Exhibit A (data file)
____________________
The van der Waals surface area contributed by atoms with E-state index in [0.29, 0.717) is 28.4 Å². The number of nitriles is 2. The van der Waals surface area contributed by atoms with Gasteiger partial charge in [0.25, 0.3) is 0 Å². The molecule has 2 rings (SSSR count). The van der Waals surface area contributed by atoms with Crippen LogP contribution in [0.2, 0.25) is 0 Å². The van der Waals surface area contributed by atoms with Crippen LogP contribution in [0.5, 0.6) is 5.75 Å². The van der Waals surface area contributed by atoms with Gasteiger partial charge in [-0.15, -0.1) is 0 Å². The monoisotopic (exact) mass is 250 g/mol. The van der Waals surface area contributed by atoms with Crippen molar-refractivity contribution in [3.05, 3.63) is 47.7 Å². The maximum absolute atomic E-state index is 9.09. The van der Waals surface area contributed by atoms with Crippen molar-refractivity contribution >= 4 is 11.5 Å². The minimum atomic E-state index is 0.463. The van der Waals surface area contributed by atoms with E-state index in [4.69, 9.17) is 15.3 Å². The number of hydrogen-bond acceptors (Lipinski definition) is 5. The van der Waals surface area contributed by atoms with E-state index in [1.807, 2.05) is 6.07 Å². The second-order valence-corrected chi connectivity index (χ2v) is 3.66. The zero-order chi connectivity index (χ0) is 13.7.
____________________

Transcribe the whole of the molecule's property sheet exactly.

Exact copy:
The van der Waals surface area contributed by atoms with E-state index in [0.29, 0.717) is 28.4 Å². The number of nitriles is 2. The van der Waals surface area contributed by atoms with Gasteiger partial charge in [0.25, 0.3) is 0 Å². The molecule has 2 rings (SSSR count). The van der Waals surface area contributed by atoms with Crippen LogP contribution in [0.2, 0.25) is 0 Å². The van der Waals surface area contributed by atoms with Crippen LogP contribution in [0.5, 0.6) is 5.75 Å². The van der Waals surface area contributed by atoms with Gasteiger partial charge in [-0.15, -0.1) is 0 Å². The monoisotopic (exact) mass is 250 g/mol. The van der Waals surface area contributed by atoms with Crippen molar-refractivity contribution in [3.05, 3.63) is 47.7 Å². The maximum absolute atomic E-state index is 9.09. The van der Waals surface area contributed by atoms with Crippen molar-refractivity contribution >= 4 is 11.5 Å². The minimum atomic E-state index is 0.463. The van der Waals surface area contributed by atoms with E-state index in [4.69, 9.17) is 15.3 Å². The number of hydrogen-bond acceptors (Lipinski definition) is 5. The van der Waals surface area contributed by atoms with E-state index in [1.807, 2.05) is 6.07 Å². The second-order valence-corrected chi connectivity index (χ2v) is 3.66. The zero-order chi connectivity index (χ0) is 13.7.